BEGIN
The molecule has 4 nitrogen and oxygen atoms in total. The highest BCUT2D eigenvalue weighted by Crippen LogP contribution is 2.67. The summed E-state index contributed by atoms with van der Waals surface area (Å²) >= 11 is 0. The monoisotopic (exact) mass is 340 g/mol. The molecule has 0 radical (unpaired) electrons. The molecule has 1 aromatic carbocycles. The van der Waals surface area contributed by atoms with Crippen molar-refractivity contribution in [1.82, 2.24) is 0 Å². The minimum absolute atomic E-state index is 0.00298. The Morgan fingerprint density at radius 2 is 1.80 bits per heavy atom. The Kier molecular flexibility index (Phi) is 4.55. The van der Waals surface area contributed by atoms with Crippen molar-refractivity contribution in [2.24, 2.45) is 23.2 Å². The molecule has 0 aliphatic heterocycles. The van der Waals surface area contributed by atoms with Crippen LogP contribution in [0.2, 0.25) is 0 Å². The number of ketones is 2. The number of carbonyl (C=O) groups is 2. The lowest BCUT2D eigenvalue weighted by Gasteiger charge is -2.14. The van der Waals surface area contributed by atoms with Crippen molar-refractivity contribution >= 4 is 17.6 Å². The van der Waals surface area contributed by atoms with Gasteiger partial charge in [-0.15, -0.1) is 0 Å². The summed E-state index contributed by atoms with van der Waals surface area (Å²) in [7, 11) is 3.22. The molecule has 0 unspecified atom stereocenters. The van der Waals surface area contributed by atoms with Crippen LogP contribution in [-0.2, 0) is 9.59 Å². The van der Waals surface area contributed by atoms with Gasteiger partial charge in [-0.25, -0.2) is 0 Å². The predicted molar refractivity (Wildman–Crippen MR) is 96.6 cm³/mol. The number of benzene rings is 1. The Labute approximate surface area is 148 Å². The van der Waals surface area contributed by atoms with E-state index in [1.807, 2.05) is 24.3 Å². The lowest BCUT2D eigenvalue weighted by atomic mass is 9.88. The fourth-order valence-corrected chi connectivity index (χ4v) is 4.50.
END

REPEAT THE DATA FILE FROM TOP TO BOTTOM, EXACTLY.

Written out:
The molecule has 4 nitrogen and oxygen atoms in total. The highest BCUT2D eigenvalue weighted by Crippen LogP contribution is 2.67. The summed E-state index contributed by atoms with van der Waals surface area (Å²) >= 11 is 0. The monoisotopic (exact) mass is 340 g/mol. The molecule has 0 radical (unpaired) electrons. The molecule has 1 aromatic carbocycles. The van der Waals surface area contributed by atoms with Crippen molar-refractivity contribution in [1.82, 2.24) is 0 Å². The minimum absolute atomic E-state index is 0.00298. The Morgan fingerprint density at radius 2 is 1.80 bits per heavy atom. The Kier molecular flexibility index (Phi) is 4.55. The van der Waals surface area contributed by atoms with Crippen molar-refractivity contribution in [2.24, 2.45) is 23.2 Å². The molecule has 0 aliphatic heterocycles. The van der Waals surface area contributed by atoms with Crippen LogP contribution in [0.2, 0.25) is 0 Å². The number of ketones is 2. The number of carbonyl (C=O) groups is 2. The lowest BCUT2D eigenvalue weighted by Gasteiger charge is -2.14. The van der Waals surface area contributed by atoms with Crippen molar-refractivity contribution >= 4 is 17.6 Å². The van der Waals surface area contributed by atoms with Gasteiger partial charge in [-0.15, -0.1) is 0 Å². The summed E-state index contributed by atoms with van der Waals surface area (Å²) in [7, 11) is 3.22. The molecule has 0 unspecified atom stereocenters. The van der Waals surface area contributed by atoms with Crippen LogP contribution in [-0.2, 0) is 9.59 Å². The van der Waals surface area contributed by atoms with Gasteiger partial charge in [-0.25, -0.2) is 0 Å². The predicted molar refractivity (Wildman–Crippen MR) is 96.6 cm³/mol. The number of benzene rings is 1. The Labute approximate surface area is 148 Å². The van der Waals surface area contributed by atoms with E-state index in [1.807, 2.05) is 24.3 Å². The lowest BCUT2D eigenvalue weighted by atomic mass is 9.88. The fourth-order valence-corrected chi connectivity index (χ4v) is 4.50.